Recently I've been interested in doing equestrian photography, simply because I find equestrian culture fascinating and see stories in the simplest objects. Both the stories and the culture are vibrant and rich in color and texture. They hold an intensity that only comes with competitive sport. I appreciate that the images naturally hold a vintage look that is neither contrived nor cliche because of the inherent character and history of the tools of the trade. Worn leather, powerful animals, and bits of metal come together to create something intricate, full of nerve, sweat, and grace. Equestrian sports are unlike any other. Typically, competition is solely between people, but involving animals introduced an element of unpredictability and even greater precision. The rider must maintain control both of herself and her horse, which while highly trained, can still be unpredictable.

Worn leather, powerful animals, and bits of metal come together to create something intricate, full of nerve, sweat, and grace.

A good friend of my wife's, Katelyn Gibbs, has been riding since she was a child and agreed to let me come out and photograph her while she trained. Another good friend of my wife, an accomplished rider herself, Katie Kearney, also come to the shoot to help out. I was hoping for a bright sunny morning, but instead we got a very overcast sky; Some of the shots that I had been planning to get had to be scrapped, at least for now.

Photographically the hardest part was cheating on my aperture as much as possible so I could keep my iso down. I settled on f4.5 which was a little wide for capturing jumps since the subject is from the rider's eyes to the eyes of the horse, but given my distance to the subjects, I think it was good enough. Shutter was at 1/1000th at iso 1600. Morning light and clouds are not my greatest friends, but the results were still quite stunning.

With such diffused light, the images were not as rich in contrast  as I would have liked, so I had to do a lot of dodging and burning in post to darken the background and bring out the folds and shadows of the horse's skin.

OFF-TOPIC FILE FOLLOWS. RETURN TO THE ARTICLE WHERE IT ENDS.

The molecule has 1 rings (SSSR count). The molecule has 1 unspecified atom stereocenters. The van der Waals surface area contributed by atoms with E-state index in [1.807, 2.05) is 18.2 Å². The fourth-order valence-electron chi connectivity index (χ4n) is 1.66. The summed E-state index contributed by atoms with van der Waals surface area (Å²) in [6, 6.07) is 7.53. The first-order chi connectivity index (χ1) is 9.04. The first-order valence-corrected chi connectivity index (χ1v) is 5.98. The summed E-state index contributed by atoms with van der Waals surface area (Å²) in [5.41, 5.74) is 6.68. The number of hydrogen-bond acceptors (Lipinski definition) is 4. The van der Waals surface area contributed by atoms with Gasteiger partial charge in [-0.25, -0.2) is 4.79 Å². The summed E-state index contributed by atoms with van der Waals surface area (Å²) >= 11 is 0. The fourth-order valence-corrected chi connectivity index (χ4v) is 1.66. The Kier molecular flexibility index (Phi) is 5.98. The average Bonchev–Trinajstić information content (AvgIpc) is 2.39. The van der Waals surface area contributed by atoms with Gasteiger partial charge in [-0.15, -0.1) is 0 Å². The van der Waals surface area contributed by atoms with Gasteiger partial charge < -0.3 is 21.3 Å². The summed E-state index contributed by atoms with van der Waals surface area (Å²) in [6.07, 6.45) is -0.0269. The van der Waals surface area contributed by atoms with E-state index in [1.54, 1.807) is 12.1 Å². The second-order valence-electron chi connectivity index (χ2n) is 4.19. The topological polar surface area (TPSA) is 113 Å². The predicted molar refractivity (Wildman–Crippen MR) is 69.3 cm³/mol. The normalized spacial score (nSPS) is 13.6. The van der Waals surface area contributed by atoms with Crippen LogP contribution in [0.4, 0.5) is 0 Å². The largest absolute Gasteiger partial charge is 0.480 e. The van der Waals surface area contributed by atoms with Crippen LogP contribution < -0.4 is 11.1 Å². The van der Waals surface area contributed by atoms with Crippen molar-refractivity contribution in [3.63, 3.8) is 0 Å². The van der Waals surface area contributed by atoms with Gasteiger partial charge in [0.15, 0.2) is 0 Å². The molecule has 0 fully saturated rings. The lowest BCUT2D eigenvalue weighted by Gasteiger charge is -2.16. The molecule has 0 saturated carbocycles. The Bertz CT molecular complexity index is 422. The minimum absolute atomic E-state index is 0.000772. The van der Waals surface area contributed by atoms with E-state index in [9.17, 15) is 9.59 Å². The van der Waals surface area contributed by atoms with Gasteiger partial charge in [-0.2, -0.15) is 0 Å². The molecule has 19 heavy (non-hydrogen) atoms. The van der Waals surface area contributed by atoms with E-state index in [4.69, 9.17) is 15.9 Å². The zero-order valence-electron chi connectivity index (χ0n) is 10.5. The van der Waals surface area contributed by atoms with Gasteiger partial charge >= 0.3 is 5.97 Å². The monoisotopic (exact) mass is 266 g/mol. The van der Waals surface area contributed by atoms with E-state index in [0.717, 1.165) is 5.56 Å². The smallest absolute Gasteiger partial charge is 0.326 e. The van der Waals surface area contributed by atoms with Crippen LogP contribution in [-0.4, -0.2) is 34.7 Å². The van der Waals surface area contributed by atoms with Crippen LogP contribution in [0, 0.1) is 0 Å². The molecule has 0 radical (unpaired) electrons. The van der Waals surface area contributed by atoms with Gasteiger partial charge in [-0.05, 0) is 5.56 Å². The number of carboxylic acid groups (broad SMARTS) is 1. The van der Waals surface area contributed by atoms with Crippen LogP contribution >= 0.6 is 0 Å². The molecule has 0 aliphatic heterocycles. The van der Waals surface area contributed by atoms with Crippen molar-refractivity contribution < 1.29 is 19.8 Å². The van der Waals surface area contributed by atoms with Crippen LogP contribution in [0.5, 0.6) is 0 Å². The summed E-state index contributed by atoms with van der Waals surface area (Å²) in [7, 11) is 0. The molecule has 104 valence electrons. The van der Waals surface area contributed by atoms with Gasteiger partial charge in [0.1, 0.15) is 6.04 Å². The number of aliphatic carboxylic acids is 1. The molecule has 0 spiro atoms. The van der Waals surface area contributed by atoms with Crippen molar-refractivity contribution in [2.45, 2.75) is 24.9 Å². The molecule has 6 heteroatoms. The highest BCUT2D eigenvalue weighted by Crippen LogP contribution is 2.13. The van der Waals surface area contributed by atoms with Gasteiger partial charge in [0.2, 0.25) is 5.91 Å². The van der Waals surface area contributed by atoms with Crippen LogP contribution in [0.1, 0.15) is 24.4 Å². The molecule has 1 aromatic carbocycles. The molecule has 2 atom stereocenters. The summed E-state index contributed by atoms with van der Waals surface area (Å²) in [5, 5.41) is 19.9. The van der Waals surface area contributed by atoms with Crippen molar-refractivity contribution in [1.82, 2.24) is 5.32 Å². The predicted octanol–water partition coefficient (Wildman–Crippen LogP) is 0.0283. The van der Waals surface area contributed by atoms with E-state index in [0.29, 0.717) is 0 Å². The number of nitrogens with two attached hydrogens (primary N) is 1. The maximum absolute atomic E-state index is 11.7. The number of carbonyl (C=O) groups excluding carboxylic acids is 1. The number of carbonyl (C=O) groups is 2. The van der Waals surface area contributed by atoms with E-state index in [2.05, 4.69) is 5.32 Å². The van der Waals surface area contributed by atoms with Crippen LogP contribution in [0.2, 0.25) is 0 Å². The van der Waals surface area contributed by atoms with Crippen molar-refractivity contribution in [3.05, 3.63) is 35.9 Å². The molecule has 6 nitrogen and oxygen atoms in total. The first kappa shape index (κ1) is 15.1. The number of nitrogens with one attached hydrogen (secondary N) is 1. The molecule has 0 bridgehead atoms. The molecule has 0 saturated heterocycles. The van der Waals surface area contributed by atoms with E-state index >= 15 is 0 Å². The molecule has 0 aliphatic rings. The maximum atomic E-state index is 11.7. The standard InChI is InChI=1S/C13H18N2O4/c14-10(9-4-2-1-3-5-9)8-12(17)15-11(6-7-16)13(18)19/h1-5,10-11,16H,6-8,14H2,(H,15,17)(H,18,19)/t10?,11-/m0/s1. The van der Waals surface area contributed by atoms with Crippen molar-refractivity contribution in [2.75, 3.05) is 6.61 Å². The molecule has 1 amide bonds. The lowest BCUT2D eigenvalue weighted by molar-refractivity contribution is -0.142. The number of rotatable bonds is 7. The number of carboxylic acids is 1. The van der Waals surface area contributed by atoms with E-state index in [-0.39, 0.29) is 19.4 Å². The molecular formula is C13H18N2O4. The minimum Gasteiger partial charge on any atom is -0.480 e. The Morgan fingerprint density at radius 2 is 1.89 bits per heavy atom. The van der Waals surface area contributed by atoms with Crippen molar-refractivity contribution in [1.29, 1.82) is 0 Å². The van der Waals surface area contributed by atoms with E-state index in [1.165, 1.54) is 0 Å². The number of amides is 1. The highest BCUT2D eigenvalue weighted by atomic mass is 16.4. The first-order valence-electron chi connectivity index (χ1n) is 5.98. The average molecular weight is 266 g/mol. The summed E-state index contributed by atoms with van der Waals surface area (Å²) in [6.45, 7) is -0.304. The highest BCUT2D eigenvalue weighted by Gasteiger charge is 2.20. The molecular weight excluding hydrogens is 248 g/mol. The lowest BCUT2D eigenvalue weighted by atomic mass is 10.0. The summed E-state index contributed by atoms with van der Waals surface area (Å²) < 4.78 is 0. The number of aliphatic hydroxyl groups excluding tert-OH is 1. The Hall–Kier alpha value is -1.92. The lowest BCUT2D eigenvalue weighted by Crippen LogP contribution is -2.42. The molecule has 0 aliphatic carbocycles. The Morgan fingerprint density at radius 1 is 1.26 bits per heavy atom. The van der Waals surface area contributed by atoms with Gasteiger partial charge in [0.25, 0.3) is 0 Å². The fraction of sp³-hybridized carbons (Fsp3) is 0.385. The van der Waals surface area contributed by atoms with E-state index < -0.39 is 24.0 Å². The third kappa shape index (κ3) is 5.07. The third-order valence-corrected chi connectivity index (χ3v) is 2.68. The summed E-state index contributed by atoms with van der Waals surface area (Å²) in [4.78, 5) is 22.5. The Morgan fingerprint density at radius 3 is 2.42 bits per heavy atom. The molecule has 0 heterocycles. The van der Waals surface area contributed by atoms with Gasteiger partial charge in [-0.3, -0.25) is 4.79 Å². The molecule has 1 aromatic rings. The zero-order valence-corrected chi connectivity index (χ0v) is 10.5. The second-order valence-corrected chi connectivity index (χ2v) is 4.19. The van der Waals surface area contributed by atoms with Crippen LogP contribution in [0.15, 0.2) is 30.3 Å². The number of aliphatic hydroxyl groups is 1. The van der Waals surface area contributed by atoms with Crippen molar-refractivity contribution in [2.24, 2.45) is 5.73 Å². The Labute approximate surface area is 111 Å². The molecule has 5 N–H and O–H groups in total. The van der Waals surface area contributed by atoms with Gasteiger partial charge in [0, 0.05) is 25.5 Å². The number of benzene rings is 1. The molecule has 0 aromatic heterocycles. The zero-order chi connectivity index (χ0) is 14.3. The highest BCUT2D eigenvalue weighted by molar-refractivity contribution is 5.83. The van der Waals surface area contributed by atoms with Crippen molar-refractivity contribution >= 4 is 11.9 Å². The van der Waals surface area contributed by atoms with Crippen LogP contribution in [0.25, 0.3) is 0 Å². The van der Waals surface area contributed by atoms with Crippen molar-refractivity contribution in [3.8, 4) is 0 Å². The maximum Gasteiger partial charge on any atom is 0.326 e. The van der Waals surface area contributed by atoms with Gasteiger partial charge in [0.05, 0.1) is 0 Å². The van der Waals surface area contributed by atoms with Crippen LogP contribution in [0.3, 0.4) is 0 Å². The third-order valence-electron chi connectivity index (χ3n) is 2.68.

The most important lesson to take away from this shoot is to make your mistakes work for you.

This is one of my favorite images that I've taken. It's authentic and spontaneous. Plus I love the composition. 

The most important lesson to take away from this shoot is to make your mistakes work for you. With the shot below I didn't give my autofucus the right conditions to be able to lock on. But while editing I thought I'd try to make it a more artistic, "old timey" photo by adding a lot of fill light and increasing the film grain. Sure, it's not great, but it made a photo that was otherwise worthless a little more palatable and showed a different side of a jump, if a blurry one.

In this next photo, I completely missed the framing with half of the horse's face missing. I was about to pass it over when I thought I'd try a 1:1 crop of the image and cut out half of Katelyn's face as well. It worked. I think it turned into one of the most impactful images I took. It's very different. I'm sure some of you will hate it, but I think it captures the unpredictability of the sport and its volatile yet graceful nature perfectly. I'm sure there's also some metaphors here to but I don't know enough about the sport to call them out. 

The barn is my favorite place on a farm. It's the back stage to the show, much more intimate, without the pressures of the ring.

My only regret is that I didn't try any motion blur, but since this shoot was for me to be able to get my feet wet, I guess I shouldn't be too picky.

For those wondering I shot these with a Canon 5D Mark 3, 7D, 70-200mm 2.8 IS, and 24-70mm 2.8.